The United States Patent and Trademark Office (USPTO) received in 2010 a total of 3,014 patent applications made by women or predominantly female teams. The figure is lower than the 3,347 presented by men in 1976. Things have been improving, but a study that analyzes the relationship between patents and gender in these 34 years shows that even today less than a fifth of patentable inventions had names of woman. What they have also found is that they tend to cover needs that are not satisfied by them.
A group of researchers has analyzed the 430,060 biomedical patents, those related to health, filed between 1976 and 2010 with the USPTO. The study, published in Magazine Science it stops in 2010. On average, this body takes five years to grant or reject them, so in practice the data goes up to 2015. Assisted by a machine learning system, they were able to determine the gender of each patent. The first thing was to see how many of the requests came from teams made up mostly of women. The work does not stop at individual inventors, as they are a minority.
Of the total patents filed, 56,286 were by teams made up entirely or mostly by women, not a seventh. But things have improved somewhat over time. While in 1976 only 6.3% of applications were from women’s teams, the percentage has risen to 16.2% in 2010. This confirms previous work that has shown a gender bias in innovation. A bias that begins even with the name: those patents that have women’s names in their authorship tend to be more rejected than the masculine ones. In Spain, for example, only 14.2% of patents have a female stamp. And that, compared with the European data, are very good Spanish figures.
Of the 430,060 biomedical patents filed in the United States in 34 years, only 56,286 were filed by female inventors
The study goes a step further and investigates the subject of patents, looking for who they are addressed to. In general, inventions are genderless. LED technology illuminates men and women alike. But there are others that do, such as the patent for Viagra or Satisfyer, whose patent application is from 2016. In fact, whether due to genetics, physiology or specific pathologies, the doctor is the field of innovation where there are more inventions for a specific genre. Some examples: tests for mutations in the BRCA 1 and BRCA 2 genes, which are involved in breast or ovarian cancer, or the laser to remove cataracts, a patent from an ophthalmologist for a problem that has a much higher prevalence among women .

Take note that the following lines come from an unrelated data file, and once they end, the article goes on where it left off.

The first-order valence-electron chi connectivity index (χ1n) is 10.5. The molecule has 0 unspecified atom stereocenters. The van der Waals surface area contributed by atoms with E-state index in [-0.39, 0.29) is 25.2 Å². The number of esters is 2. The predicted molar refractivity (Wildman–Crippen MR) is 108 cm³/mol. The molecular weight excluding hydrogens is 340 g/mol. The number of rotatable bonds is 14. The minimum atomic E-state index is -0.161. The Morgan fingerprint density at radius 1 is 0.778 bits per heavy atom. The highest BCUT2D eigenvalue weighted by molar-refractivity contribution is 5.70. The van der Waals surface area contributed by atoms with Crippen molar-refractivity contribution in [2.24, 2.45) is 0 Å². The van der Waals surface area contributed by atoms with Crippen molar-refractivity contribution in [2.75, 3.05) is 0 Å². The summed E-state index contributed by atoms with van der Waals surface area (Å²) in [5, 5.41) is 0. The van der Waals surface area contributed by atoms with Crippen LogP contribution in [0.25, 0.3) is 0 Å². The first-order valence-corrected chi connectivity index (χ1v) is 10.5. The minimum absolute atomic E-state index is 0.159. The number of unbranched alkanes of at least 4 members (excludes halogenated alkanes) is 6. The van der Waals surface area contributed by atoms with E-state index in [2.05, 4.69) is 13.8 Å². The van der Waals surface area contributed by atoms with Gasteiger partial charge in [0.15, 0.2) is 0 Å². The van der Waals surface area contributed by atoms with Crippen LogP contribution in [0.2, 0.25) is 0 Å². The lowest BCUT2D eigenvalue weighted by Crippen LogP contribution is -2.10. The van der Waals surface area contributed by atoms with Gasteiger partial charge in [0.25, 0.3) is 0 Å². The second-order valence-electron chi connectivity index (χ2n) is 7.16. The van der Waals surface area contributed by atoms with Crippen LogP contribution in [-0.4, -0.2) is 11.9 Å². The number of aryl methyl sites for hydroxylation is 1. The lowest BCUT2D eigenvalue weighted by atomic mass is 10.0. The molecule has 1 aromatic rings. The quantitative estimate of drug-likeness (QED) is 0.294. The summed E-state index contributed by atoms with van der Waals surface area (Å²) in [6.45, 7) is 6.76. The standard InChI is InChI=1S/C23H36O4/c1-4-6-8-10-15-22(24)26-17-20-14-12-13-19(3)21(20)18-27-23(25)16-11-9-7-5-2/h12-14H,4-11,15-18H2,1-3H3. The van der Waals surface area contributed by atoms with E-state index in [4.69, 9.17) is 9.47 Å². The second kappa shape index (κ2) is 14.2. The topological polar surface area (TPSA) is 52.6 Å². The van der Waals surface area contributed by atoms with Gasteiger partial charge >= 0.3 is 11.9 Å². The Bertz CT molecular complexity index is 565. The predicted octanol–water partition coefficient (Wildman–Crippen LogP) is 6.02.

So the study authors once again relied on an automated analysis system to find innovations specifically targeting men or women and linked them to the gender of their authors. They found that just under a third of all biomedical patents analyzed can be classified as targeting one gender or the other. And they also saw that men tend to invent more for themselves than for them and women vice versa. Although in relative terms the percentages of patents with gender are similar, as there are seven times more applications filed by male teams, the real inequality is enormous.
During these 34 years, in all but one, the patents filed by mostly male groups aimed at meeting male needs always exceeded those aimed at a female market. Among women, they found that patents applied for by teams entirely made up of female scientists were 35% more likely to cover an invention intended for a female audience. The trend decreases to 18% in teams where the signatories are the majority and it only reverses when the presence of men in the group increases.
Sampsa Samila is a professor of strategic management at the University of Navarra and co-author of the study. For him, it is difficult to explain the results they have observed just based on these data. Regarding the greater probability that women invent for women, “one possibility is that they have specific experiences that men do not have, for example, a disease that disproportionately affects women.”
In an ideal world with parity between men and women when patenting, there would be around 6,500 inventions more oriented to female needs
Another possibility is that there is an unsatisfied market. Although the tendency of men to invent less for women has been reduced, the shortage of inventor teams does not compensate for the improvement: “Teams made up mostly of women invent for men only slightly less than men’s teams. So it doesn’t seem like women are forgetting about masculine needs, ”says Samila. For him, “the invention gap is largely due, on the one hand, to the fact that there are many more groups with a male majority and, on the other, to the fact that in the past these teams tended to invent much more for men, although this was it has reduced over time ”.
On a comment also posted on Science, Massachusetts Institute of Technology researcher Fiona Murray recalls how the exclusion of inventors from other backgrounds (racial, cultural, or national) harms innovation. “Different inventors see the world differently. They will explore a solution space differently, making unusual connections that unite knowledge that would otherwise remain separate, ”he writes.
According to the calculations of the authors of this study on the gender of patents, in an ideal world with parity between men and women when it comes to patenting, from 1976 to 2010 there would have been around 6,500 more inventions aimed at women.